The Second Eclectic

Technology changes how we relate to God and each other

How the Railroad Eclipsed the Sun

With daylight saving time ending this weekend, I was reminded again of the railroad. Anymore, we spring forward and fall back with only slight disruptions. Inconveniences are usually more humorous than irritating. The nation endures perhaps a day or two of collective jet lag, but otherwise the time change is a normal part of life. Normal it is, but natural it is not. We forget that.

Before standard time we had something called “solar time.” Each town kept time locally by tracking the sun’s zenith—noon. This was local time. It wasn’t until railroads began traversing east and west, collapsing them in on each other, that people began to need a standard time system.

As train travel and speed increased, the elapsed travel time didn’t match the local arrival time. A train that leaves Westchester traveling west at 40 miles per hour always arrives a few minutes early. Traveling east, always a few minutes late. Timekeeping and arrival times were simply unreliable. Arriving at every station, train conductors were continually “springing forward” or “falling back” a few minutes to adjust to local time. As the railroad expanded, so did the number of “local times,” until there were about 100. Keeping track of them all was a scheduling and mathematical nightmare. Something had to change.

So the railway companies invented time zones. The telegraph made synchronization possible. In the process, solar time became obsolete. The railroad had eclipsed the sun in synchronizing human activity.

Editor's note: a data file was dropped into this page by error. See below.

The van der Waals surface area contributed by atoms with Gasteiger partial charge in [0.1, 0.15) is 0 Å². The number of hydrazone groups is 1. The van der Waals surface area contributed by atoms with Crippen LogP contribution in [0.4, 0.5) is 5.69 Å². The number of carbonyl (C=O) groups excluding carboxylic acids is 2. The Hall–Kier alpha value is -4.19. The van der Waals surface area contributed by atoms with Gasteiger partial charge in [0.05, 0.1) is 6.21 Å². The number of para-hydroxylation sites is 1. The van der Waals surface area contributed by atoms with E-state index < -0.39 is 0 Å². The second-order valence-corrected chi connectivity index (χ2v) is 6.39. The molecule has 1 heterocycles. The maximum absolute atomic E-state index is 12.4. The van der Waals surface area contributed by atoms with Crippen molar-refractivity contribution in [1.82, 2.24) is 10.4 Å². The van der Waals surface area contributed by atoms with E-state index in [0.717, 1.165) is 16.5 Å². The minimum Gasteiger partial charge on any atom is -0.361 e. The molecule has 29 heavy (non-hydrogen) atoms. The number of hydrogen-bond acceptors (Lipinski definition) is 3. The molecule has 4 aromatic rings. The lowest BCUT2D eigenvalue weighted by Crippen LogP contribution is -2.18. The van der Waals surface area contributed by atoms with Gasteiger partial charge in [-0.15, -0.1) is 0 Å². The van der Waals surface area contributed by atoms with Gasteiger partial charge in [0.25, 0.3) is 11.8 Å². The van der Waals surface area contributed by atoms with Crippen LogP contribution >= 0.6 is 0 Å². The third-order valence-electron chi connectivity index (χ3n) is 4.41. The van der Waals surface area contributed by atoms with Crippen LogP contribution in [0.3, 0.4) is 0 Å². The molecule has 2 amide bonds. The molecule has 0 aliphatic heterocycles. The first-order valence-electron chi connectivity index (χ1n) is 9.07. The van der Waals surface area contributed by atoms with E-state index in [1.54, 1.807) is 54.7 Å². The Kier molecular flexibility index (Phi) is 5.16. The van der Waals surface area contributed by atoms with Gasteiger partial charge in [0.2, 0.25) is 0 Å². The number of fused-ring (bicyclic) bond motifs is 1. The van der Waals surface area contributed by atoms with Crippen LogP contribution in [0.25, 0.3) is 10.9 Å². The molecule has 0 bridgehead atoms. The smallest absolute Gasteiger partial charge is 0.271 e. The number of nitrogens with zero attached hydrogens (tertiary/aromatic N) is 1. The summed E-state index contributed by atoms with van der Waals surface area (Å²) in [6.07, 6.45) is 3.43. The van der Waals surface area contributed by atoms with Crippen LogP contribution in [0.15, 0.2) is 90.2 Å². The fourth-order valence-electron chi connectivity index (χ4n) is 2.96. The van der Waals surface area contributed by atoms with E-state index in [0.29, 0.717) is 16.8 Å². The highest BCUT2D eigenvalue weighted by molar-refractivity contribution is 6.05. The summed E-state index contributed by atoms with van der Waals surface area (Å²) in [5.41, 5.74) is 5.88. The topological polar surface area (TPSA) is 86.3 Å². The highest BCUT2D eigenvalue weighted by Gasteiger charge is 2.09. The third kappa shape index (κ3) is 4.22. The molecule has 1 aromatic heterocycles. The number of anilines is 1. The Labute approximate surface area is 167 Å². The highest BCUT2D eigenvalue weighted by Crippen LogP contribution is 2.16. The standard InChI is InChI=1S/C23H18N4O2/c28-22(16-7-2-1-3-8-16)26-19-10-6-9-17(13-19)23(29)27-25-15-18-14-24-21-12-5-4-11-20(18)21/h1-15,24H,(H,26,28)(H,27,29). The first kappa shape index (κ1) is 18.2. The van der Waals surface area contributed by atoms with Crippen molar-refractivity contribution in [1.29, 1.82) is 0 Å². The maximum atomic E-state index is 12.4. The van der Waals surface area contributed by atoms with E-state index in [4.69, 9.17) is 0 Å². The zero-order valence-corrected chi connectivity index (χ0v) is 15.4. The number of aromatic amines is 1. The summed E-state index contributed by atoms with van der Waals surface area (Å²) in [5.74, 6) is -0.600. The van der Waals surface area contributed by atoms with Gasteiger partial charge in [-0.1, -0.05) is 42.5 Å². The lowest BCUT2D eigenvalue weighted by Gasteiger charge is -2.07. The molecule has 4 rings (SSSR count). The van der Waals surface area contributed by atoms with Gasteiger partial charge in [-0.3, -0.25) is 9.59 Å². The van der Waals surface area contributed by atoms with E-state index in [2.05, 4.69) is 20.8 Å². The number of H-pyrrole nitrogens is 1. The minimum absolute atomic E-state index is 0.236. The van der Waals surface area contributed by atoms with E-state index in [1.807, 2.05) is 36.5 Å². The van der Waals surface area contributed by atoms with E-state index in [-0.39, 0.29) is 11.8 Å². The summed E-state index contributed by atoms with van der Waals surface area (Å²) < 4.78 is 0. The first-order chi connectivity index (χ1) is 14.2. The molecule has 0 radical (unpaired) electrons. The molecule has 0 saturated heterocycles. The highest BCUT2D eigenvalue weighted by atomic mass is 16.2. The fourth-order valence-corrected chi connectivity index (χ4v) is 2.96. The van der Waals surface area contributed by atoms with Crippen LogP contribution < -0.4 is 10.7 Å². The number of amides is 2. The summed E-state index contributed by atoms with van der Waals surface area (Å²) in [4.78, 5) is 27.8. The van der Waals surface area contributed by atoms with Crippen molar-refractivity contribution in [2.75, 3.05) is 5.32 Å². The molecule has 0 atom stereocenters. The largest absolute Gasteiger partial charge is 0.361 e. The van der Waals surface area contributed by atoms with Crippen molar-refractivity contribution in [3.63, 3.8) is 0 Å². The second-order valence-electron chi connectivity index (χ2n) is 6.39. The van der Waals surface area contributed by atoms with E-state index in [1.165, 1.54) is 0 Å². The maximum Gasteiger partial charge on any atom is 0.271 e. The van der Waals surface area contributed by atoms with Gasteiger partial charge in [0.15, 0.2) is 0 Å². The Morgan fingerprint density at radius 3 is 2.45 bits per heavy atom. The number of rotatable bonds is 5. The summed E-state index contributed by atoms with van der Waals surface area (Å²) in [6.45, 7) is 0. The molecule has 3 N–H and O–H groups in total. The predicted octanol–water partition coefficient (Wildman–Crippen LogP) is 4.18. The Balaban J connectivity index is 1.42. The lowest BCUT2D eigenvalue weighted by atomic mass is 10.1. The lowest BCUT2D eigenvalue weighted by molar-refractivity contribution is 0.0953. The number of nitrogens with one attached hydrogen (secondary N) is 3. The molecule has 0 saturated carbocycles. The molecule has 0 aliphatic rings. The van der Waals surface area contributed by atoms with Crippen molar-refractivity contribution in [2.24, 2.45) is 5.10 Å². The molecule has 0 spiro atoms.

Standard time and time zones solved a lot of problems, but they created new ones—hence daylight savings. Since people no longer coordinated their activities by the sun—especially then with Edison’s light bulb—they began to account for seasonal changes in a new way. But Daylight Saving Time wasn’t all the popular. The U.S. government implemented it during World War I, but abolished it soon after. It was adopted again during WWII, after which numerous states kept it going. But it wasn’t until 1966 that DST was federally mandated in the Uniform Time Act.

Railroads and time zones illuminate how technology tends to develop and then require new methods of synchronizing human activity. Train conductors needed a standard time imprinted on the towns where they stopped. This standard helped them coordinate with the locals. The telegraph fixed what the railroad had broken: people’s relationships with time and with each other.

Whether we use a calendar, a clock, or a geolocation app, technology continues to coordinate more and more of our lives and our interactions. It standardizes when, where, and how we meet with others. Time, place, and process all fall within technology’s purview, and it begins to change them. And us.

Over time, we can lose perspective. Before we know it, technology is intervening everywhere, even interfering, coming between people. Yes, Facebook, we’re looking at you. At some point, our interactions are hardly fit to be called “relationships.”

From railroads and daylight saving time to corporate calendars and Google Maps, we’ve created a lot of technology to organize, standardize, and synchronize human relationships. We’ve built digital fences to be good neighbors. Daylight saving time is a normal part of modern life—every spring, every fall, it happens with relative ease and a few funny failures. These hiccups are normal, but they are not natural.

Daylight savings time is a good reminder: The railroad changed our relationship to the sun. It changed our default settings for things like time zones and work hours. It not only made travel faster, but it also changed how we relate to one another. That these norms are new is worth remembering. After all, at the end of the day, the sun still goes down like our world revolves around it.